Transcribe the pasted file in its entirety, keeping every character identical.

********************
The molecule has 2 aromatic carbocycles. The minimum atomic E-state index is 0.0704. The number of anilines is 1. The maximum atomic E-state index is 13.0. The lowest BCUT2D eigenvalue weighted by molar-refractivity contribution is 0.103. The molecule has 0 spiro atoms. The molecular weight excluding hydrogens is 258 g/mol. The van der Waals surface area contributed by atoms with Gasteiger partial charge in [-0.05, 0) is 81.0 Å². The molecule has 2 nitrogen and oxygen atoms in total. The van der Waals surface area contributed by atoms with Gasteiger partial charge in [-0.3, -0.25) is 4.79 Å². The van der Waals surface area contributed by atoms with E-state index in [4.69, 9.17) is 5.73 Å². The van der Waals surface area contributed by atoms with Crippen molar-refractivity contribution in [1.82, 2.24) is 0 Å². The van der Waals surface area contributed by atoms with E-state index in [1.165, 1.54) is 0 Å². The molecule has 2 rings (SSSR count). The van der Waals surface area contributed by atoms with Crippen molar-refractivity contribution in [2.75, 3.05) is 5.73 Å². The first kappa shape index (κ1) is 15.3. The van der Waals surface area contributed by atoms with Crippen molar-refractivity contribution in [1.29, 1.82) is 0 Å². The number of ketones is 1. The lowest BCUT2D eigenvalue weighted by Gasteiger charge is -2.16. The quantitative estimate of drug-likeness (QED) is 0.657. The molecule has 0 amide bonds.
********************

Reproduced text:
The molecule has 2 aromatic carbocycles. The minimum atomic E-state index is 0.0704. The number of anilines is 1. The maximum atomic E-state index is 13.0. The lowest BCUT2D eigenvalue weighted by molar-refractivity contribution is 0.103. The molecule has 0 spiro atoms. The molecular weight excluding hydrogens is 258 g/mol. The van der Waals surface area contributed by atoms with Gasteiger partial charge in [-0.05, 0) is 81.0 Å². The molecule has 2 nitrogen and oxygen atoms in total. The van der Waals surface area contributed by atoms with Gasteiger partial charge in [-0.3, -0.25) is 4.79 Å². The van der Waals surface area contributed by atoms with E-state index in [4.69, 9.17) is 5.73 Å². The van der Waals surface area contributed by atoms with Crippen molar-refractivity contribution in [1.82, 2.24) is 0 Å². The van der Waals surface area contributed by atoms with E-state index in [1.165, 1.54) is 0 Å². The molecule has 2 rings (SSSR count). The van der Waals surface area contributed by atoms with Crippen molar-refractivity contribution in [2.75, 3.05) is 5.73 Å². The first kappa shape index (κ1) is 15.3. The van der Waals surface area contributed by atoms with Crippen molar-refractivity contribution in [1.29, 1.82) is 0 Å². The number of ketones is 1. The lowest BCUT2D eigenvalue weighted by Gasteiger charge is -2.16. The quantitative estimate of drug-likeness (QED) is 0.657. The molecule has 0 amide bonds.